Socialist Worker

Growth in Chinese inequality leads to rise in protest

In the final part of our series Charlie Hore looks at the insecurity facing people in China today

Issue No. 2066

Exploited in China (Pic: Angela Stapleford)

Exploited in China (Pic: Angela Stapleford)

Sometime this year, China will overtake Germany to become the world’s third largest economy. The Chinese economy has grown by more than 10 percent every year for the last 17 years.

Most economic forecasters believe that this boom will carry on endlessly, and that later this century China will become the world’s greatest economic power.

In reality the Chinese boom is much more fragile than many admit.

China’s economic growth is almost entirely built on producing or assembling consumer goods for export to the US.

The US supermarket chain Wal-Mart alone buys more Chinese exports than Britain.

China has a trade deficit with the rest of the world – buying in raw materials, components and energy supplies from the rest of Asia, Africa and Latin America in order to produce the exported goods.

That production is heavily concentrated in the south eastern coastal provinces.

It is increasingly produced by foreign-owned factories – almost 90 percent of China’s electronics exports come from foreign-owned firms.

These imbalances make the Chinese economy vulnerable to any slowdown or recession in the US – which is looking increasingly likely, as the recent nervousness in the stock markets show.

Even without a US recession the current rate of growth is not sustainable.

As the economist Will Hutton argues in his new book, The Writing On The Wall, to state otherwise assumes that “over the next 15 years Western multinationals in China are going to continue increasing Chinese production and exports at six or seven times the rate of growth of their domestic markets.

“This is both a mathematical and an economic impossibility.”

There are also internal factors which will undermine the boom. One of the major ones is a looming labour shortage.

Working conditions in the exporting industries are punishing – 13 or 14 hour days, six or seven days a week. Worker turnover is very high, and these factories rely on a constant supply of fresh labour from the countryside.

Increasingly, migrant workers have been refusing these conditions, and many of the exporting areas have had labour shortages.

One recent government survey found that in three quarters of villages there were no more peasants available to move to the cities.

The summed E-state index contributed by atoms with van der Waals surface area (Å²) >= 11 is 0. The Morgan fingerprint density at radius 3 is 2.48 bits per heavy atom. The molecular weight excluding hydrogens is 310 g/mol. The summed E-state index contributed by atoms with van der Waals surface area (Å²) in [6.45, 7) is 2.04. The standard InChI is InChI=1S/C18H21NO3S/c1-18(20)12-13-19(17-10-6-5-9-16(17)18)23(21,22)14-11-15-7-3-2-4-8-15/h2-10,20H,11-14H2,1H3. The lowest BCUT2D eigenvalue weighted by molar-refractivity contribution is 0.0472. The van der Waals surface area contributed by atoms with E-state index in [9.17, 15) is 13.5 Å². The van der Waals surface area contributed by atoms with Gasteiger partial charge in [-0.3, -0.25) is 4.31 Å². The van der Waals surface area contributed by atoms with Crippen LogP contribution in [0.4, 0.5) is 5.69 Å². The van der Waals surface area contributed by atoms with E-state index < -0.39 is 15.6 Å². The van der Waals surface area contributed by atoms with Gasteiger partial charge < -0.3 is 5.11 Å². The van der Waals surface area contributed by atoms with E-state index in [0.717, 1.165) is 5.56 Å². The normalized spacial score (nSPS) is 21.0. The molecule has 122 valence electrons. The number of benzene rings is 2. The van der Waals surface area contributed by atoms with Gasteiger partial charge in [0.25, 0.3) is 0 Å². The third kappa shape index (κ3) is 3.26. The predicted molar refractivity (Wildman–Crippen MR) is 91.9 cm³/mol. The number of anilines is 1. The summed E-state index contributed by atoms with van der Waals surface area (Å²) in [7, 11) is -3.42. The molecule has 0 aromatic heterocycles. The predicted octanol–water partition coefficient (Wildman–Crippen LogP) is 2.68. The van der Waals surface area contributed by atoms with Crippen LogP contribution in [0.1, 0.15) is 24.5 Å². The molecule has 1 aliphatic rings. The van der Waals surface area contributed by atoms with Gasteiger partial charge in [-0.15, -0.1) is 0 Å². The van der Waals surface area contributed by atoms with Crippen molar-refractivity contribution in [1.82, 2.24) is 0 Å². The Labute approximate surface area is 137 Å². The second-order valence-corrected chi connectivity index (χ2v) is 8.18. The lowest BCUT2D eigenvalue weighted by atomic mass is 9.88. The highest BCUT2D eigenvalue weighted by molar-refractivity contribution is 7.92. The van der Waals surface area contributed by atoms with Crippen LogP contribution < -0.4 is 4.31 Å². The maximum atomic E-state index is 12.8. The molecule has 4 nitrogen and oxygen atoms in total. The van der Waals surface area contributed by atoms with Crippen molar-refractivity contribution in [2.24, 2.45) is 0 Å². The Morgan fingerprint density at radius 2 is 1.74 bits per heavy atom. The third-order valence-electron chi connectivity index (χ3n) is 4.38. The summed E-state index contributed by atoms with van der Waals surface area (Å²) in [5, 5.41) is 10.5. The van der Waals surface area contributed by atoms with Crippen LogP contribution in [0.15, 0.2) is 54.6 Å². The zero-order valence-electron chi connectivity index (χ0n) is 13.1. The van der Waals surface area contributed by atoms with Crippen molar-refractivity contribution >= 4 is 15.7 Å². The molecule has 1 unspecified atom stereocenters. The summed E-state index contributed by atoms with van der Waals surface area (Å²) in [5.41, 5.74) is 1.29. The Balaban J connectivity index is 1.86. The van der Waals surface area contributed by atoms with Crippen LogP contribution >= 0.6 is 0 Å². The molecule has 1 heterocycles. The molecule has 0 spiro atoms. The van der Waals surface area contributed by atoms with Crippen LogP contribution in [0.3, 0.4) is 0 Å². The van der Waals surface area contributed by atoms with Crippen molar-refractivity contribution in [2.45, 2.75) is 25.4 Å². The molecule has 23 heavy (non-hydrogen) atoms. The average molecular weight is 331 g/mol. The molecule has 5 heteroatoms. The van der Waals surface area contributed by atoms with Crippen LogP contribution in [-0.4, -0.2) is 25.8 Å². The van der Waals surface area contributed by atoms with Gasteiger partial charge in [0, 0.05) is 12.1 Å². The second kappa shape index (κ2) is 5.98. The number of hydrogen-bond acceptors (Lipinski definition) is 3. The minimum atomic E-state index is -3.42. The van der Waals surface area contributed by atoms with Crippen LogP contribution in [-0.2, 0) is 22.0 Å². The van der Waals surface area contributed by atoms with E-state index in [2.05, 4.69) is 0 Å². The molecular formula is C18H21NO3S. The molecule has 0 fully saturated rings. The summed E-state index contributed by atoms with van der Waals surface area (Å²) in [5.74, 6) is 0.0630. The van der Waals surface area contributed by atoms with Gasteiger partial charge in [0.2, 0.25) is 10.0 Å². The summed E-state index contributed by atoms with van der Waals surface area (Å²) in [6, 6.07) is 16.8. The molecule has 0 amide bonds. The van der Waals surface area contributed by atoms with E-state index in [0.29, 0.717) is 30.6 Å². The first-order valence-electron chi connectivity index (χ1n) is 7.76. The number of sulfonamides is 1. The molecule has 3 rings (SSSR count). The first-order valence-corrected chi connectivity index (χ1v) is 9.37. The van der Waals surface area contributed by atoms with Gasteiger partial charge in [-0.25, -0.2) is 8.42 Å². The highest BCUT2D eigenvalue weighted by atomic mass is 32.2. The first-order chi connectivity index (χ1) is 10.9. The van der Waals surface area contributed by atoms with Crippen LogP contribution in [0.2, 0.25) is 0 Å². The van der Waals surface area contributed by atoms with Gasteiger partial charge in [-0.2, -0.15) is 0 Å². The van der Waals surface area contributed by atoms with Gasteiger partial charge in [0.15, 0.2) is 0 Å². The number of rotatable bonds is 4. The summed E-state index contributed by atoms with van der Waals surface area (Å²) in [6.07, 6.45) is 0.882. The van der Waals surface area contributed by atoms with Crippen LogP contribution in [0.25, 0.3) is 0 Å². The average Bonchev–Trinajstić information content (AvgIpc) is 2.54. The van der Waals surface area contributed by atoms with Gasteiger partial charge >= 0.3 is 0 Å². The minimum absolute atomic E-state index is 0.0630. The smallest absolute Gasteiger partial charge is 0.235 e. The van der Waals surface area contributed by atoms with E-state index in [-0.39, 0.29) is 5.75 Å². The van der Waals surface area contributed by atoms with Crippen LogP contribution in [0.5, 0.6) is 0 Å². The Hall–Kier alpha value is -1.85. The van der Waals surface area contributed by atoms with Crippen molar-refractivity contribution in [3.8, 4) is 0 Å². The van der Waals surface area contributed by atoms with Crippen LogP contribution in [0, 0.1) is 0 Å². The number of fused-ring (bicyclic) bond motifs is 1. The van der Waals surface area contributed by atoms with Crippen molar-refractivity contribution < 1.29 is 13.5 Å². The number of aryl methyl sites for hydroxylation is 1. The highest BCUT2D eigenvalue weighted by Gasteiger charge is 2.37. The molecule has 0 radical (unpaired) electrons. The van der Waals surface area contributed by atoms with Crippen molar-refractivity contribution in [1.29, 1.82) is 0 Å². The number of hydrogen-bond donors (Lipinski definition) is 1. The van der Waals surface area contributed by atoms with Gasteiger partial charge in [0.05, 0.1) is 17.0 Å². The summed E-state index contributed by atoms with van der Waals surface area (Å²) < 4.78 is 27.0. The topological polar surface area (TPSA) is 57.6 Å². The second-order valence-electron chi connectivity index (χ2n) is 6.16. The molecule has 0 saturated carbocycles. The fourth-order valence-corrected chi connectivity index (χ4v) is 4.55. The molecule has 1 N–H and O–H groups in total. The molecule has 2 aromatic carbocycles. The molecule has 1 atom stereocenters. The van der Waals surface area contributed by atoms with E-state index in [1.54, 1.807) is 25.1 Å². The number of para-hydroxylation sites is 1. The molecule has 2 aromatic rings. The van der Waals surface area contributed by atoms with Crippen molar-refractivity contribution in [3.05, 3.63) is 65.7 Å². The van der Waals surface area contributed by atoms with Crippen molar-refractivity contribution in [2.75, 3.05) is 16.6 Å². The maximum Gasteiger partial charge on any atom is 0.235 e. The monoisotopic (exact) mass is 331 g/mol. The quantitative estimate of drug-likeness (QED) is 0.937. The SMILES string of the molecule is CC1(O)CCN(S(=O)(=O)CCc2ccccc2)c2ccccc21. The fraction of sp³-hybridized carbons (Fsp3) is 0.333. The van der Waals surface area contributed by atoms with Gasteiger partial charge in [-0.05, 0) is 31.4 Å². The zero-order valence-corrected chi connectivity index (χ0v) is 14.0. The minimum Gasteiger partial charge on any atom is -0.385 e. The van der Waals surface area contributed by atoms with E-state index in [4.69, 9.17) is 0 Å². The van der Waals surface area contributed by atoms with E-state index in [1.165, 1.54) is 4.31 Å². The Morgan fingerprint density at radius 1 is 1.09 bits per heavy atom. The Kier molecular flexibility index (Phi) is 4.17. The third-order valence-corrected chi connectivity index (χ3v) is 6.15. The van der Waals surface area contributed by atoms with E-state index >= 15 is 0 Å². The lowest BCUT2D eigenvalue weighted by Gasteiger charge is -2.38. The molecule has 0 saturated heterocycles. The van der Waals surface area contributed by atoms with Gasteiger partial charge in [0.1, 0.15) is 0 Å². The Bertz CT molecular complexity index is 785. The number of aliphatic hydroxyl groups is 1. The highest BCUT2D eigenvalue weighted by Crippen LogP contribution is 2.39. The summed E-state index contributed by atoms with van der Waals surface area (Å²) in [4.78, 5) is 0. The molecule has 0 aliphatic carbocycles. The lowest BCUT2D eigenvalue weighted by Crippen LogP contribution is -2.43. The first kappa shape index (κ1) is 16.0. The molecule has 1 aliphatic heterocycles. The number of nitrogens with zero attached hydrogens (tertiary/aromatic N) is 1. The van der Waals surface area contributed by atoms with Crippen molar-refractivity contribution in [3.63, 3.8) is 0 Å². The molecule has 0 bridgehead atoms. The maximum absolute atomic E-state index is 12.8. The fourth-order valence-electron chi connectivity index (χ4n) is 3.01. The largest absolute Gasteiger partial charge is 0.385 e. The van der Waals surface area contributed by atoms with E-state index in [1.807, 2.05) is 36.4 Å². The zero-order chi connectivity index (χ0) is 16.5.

In part this is because the government has been improving pay in the villages in order to boost food production. But in many villages everyone who can go to the cities has already gone.

Will Hutton also cautions that almost every multinational company which could produce in China is already doing so.

China’s boom is founded on cheaply producing particular types of consumer goods – clothing, shoes and electrical goods.

But not every capitalist can take advantage of China’s cheapness – Rupert Murdoch can’t get the Sun printed in China, for instance.

And for heavy industry the “China advantages” are almost non-existent. Heavy industry is growing in China, but almost entirely for domestic consumption.

A further internal limit to growth is the environmental damage done by decades of unregulated growth.

Sixteen of the world’s 20 most polluted cities are in China, and most of China’s rivers are now so polluted they are undrinkable.

This is becoming a barrier to further economic development, not least because there have been a number of major protest movements against polluting factories.

China has seen a series of protests that have grown as the economy has boomed. The last 15 years have seen more action from below than at any time since the 1920s.

Those actions – strikes, demos and riots – have grown because China’s boom has made everyday life more insecure even for those whose living standards have risen.

Tens of millions of workers in older industries have lost their jobs, and peasant incomes in many areas are stagnant or falling.

The boom has created greater inequality than at any time since 1949.

China’s growth has not made the world economy more stable. Faster growth and greater dynamism have led to greater political and economic instability.

That’s true both of China, and of the relations between China and the rest of the world. If China is the future of capitalism, then that future is an unpleasant, tense and insecure one.

For China’s workers and peasants, the market is no more a solution than Maoism was.

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